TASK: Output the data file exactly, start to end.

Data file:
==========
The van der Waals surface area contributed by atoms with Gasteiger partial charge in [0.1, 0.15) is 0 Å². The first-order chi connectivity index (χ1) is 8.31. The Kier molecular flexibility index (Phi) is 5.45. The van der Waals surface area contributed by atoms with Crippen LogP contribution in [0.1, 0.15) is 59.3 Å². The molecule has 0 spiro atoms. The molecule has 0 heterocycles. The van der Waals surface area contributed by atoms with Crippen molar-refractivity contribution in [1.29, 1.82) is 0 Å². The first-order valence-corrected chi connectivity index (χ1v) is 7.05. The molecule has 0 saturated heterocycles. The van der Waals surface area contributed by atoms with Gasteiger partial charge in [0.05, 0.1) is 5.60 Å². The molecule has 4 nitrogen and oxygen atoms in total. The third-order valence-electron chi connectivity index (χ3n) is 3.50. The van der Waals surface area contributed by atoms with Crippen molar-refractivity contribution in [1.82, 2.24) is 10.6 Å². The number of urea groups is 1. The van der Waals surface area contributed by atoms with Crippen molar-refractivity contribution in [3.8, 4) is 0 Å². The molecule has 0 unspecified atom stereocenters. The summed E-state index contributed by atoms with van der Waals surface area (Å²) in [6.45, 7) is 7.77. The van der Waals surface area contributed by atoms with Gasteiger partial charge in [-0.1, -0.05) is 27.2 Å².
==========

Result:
The van der Waals surface area contributed by atoms with Gasteiger partial charge in [0.1, 0.15) is 0 Å². The first-order chi connectivity index (χ1) is 8.31. The Kier molecular flexibility index (Phi) is 5.45. The van der Waals surface area contributed by atoms with Crippen LogP contribution in [0.1, 0.15) is 59.3 Å². The molecule has 0 spiro atoms. The molecule has 0 heterocycles. The van der Waals surface area contributed by atoms with Crippen molar-refractivity contribution in [1.29, 1.82) is 0 Å². The first-order valence-corrected chi connectivity index (χ1v) is 7.05. The molecule has 0 saturated heterocycles. The van der Waals surface area contributed by atoms with Gasteiger partial charge in [0.05, 0.1) is 5.60 Å². The molecule has 4 nitrogen and oxygen atoms in total. The third-order valence-electron chi connectivity index (χ3n) is 3.50. The van der Waals surface area contributed by atoms with Crippen molar-refractivity contribution in [1.82, 2.24) is 10.6 Å². The number of urea groups is 1. The van der Waals surface area contributed by atoms with Crippen molar-refractivity contribution in [3.8, 4) is 0 Å². The molecule has 0 unspecified atom stereocenters. The summed E-state index contributed by atoms with van der Waals surface area (Å²) in [6.45, 7) is 7.77. The van der Waals surface area contributed by atoms with Gasteiger partial charge in [-0.1, -0.05) is 27.2 Å².